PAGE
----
We’re in the last month of the year. People are paying closer attention to their bank and credit card accounts. Some are lamenting rampant consumerism in America. Others are already making plans for how they’ll handle their money well in 2018. In light of that, each week for the rest of the year, I’m sharing an article on money and generosity for your consideration. If you’ve followed this blog for several years, you may recognize some of these. They were helpful for me to review again. I hope they will be for you, too.
This post is a response to a reader question:
I have a question about giving. My family has always appreciated the discipline of generosity. So we wanted to give generously––beginning with a tithe as minimum––but we DIDN’T give it back into our local church. We felt no conscience about this, but when my senior pastor found out, he was very displeased about it.
As I think about becoming a senior pastor in the future, I’m less concerned that my staff tithe to the church and more concerned that they are generous in other kingdom ways that expand beyond a mere tithe.
As of now, I could direct most of my giving somewhere besides the church without having a conscience issue SO LONG AS my family is being generous TO THE BODY as a whole.
Maybe that’s the question — where is the line between the local body and the larger body of Christ? Why does one seem to demand priority in our giving?
What a great question! Thanks for asking. I certainly relate to this. We give to several missions outside our local church. It would be hard not to. There are a lot of great missions / missionaries we believe in, and it’s fun to be a part of what they’re doing. We don’t necessarily separate out “tithing” to the church and “giving” to other places, so I’ll just talk in terms of giving. And let me commend you for considering “tithe” (10%) your minimum and then giving more. The vast majority of American households have the capacity and should be giving more than 10%.
In my case, I would have a conscience issue if we weren’t giving––and giving substantially––to our church. I obviously see up-close how the money available affects what our church can do. We depend on people’s generosity to continue the mission. If I believe in our mission, I need to be supporting it with our finances. If I don’t believe in our mission, I need to be working on a short-term “reform or exit” plan.1
That wasn’t always my position. For a couple of years, I didn’t give to our church. I had told our Sr. Pastor at the time that I didn’t believe in how we were spending money and couldn’t contribute to it. In retrospect, I’m embarrassed by that. If I couldn’t believe enough in the church to give it our money, I should have left. (I’m not suggesting I should have actually left in that situation. Rather, I think I should have been giving, despite my disagreements. They weren’t big enough to warrant leaving, so they shouldn’t have been big enough to warrant withholding my money.) Moreover, that position made it difficult for me to lead and to call for others to buy-in. I wasn’t bought-in myself. I didn’t realize the difference that made in my leadership until later.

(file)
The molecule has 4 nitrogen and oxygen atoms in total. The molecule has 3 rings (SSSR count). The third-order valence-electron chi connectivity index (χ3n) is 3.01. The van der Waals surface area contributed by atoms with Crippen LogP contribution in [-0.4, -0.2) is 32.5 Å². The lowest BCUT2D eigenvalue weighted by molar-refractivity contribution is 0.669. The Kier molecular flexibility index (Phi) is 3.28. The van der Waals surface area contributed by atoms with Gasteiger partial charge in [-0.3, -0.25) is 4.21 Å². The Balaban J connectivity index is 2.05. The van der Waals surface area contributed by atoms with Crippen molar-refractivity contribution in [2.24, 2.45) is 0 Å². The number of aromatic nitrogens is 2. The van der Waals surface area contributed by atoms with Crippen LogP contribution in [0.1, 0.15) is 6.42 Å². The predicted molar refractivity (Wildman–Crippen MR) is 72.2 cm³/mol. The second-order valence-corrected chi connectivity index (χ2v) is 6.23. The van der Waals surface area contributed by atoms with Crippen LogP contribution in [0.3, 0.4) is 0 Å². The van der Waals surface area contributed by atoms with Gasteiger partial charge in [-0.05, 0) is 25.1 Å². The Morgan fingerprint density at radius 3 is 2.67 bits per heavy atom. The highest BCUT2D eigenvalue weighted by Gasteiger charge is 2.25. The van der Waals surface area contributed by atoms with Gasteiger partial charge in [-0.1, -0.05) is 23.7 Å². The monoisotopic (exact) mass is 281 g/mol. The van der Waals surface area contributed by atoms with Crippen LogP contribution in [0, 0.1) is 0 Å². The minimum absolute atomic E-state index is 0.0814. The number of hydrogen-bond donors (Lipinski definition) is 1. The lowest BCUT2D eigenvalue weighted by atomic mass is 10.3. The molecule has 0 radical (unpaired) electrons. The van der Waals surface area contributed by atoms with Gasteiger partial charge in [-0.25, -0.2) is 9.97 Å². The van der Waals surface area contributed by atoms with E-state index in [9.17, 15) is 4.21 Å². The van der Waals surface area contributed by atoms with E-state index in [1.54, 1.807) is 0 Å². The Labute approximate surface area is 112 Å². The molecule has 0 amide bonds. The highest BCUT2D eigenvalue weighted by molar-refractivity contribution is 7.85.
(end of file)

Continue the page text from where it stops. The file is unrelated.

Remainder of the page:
Jesus’ words, “where your treasure is, there your heart will be also” have proven more true than I expected (see the linked article on generosity for more on that). Once I started giving, even sacrificially giving, to our church, I began to love the church a lot more. I began to lose my cynicism and feel much more like a full member of the team.
“Buying in” doesn’t prevent me from raising questions and challenging certain things. But now I’m doing it as a fully-committed member. For any of us who fashion ourselves “reformers” of any sort, we need to do it as committed members. That kind of commitment doesn’t have to require lock-step agreement. But it requires being in. So long as I was criticizing our use of other people’s money while not contributing myself, I was just standing on the outside throwing stones.
In short, my love and commitment for our church and our mission have followed my money more than they preceded it. If I waited until I was in full agreement with how we spent money, I probably never would have given. (For what it’s worth––I’m very proud of how our church uses money now. Along with the important work we’re doing locally, we send 25% out the door for missions bigger than our own. And we’re in the minority of UMC churches that pay our full apportionments, no matter how tight the budget. How can we ask our members to be faithful with their giving––even in tough times––if we aren’t being faithful to our commitments to the larger body?)
I’m able to ask for other people’s full investment––prayers, presence, gifts, service, witness––because I’m willing to stand at the head of the line, as someone who’s all-in. With that experience, it’s hard for me to imagine leading again if I weren’t all-in myself. That’s not so much advice as personal testimony.
I don’t know if that answers any questions about lines between “local body” and “larger body” giving. I don’t know if I would ever tell anyone else that their local church demands priority. I wouldn’t point to any biblical regulations to say that your church should receive your first-priority giving. But I might point to your personal situation. The mission I’m most directly a part of is First Church’s. So by virtue of participation, First Church’s mission is our top priority. For us, that means it needs to be our top priority for giving, too.
Thanks for giving me a chance to reflect on that. I hope it might be helpful to your situation.
- A note: If I find myself constantly exiting places because of my disagreements with them, it’s probably time to ask if the problem is me––if my standards are too high, or if my initial selection criteria is poor. Beware the person who leaves angry and often. ↩